Notebooks from New Guinea

Fieldnotes of a tropical biologist

Vojtech Novotny

This book has a great start - the cover is so good I couldn’t wait to dive inside. Its middle and end aren’t too bad either.

Convincing a reader – especially one that’s never been - of the sapping heat, disorientation, power and beauty of a rainforest is no mean feat, but Vojtech, through the very readable translation, manages it. But what he adds is lashings of credibility and humour to rainforest science. Rainforests in the media are diminished by sensational survivalism, which seems purely for the sake of contrived adventure. It’s never made much sense to me. They’re adventure stories without a story.

It’s easy to forget that many people live and work in forests day on day, year on year. Their survival is intrinsic to their mission and so much more authentic than the glorified explorer who eats only tarantulas for a few days before safely evacuating. Vojtech’s is a true story and it’s better for it. He tells us exactly how and why he does his science and his numerous adventures are a necessary, but secondary, part of the game.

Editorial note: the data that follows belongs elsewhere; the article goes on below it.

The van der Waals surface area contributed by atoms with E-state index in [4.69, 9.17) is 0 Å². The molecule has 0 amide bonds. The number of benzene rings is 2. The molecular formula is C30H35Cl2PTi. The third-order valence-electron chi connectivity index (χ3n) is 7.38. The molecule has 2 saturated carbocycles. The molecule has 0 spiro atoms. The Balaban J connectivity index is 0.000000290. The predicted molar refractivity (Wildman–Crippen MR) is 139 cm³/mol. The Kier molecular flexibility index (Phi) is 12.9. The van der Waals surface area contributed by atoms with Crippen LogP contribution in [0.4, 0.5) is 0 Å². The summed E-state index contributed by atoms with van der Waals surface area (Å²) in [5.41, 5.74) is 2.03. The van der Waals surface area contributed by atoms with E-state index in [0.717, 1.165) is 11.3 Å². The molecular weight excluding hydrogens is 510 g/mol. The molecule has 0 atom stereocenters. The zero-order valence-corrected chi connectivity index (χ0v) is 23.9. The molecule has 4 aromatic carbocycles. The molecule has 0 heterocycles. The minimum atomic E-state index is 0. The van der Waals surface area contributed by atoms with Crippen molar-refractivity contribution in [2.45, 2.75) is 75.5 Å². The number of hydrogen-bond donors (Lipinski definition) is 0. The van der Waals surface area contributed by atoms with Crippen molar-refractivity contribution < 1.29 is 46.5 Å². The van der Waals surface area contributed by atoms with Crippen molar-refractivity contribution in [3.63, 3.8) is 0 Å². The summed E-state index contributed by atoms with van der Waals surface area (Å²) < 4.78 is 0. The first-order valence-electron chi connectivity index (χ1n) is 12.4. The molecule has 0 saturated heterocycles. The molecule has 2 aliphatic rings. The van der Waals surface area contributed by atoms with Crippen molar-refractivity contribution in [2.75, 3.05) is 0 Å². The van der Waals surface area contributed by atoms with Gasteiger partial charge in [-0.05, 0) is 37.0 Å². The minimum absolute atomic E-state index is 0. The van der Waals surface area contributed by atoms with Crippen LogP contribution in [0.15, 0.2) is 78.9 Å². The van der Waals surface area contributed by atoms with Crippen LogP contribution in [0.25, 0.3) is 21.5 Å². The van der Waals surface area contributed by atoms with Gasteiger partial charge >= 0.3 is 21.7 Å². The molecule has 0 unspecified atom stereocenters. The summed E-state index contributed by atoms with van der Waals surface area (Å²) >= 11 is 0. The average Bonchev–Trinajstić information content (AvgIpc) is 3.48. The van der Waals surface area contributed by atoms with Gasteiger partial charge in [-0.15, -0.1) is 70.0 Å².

Of most interest to me were Vojtech’s encounters with people and the impact he had on their lives. There is an honest, humorous modesty that runs through the book that transmits the warmness he is clearly regarded in. One of my favourite passages tells of the establishment, demise, resurrection and evacuation of a research station in the remote Simbu Province. In this tale the colourful diversity – the good, the bad, the ugly and the downright hilarious - of people who inhabit New Guinea comes shining through the pages.  

The illustrations are beautiful, but – in the words of a 10 year old - I would have liked to see some more pictures. Maybe read alongside Harry Holcroft’s and Ghillean Prance’s recent beautiful book to round off your armchair rainforest experience.

Above all, Vojtech loves the forest and its people. He reminds us - right when we need it most and without ever really saying so - why we must treasure these last wildernesses.

Dan Ryan, June 2009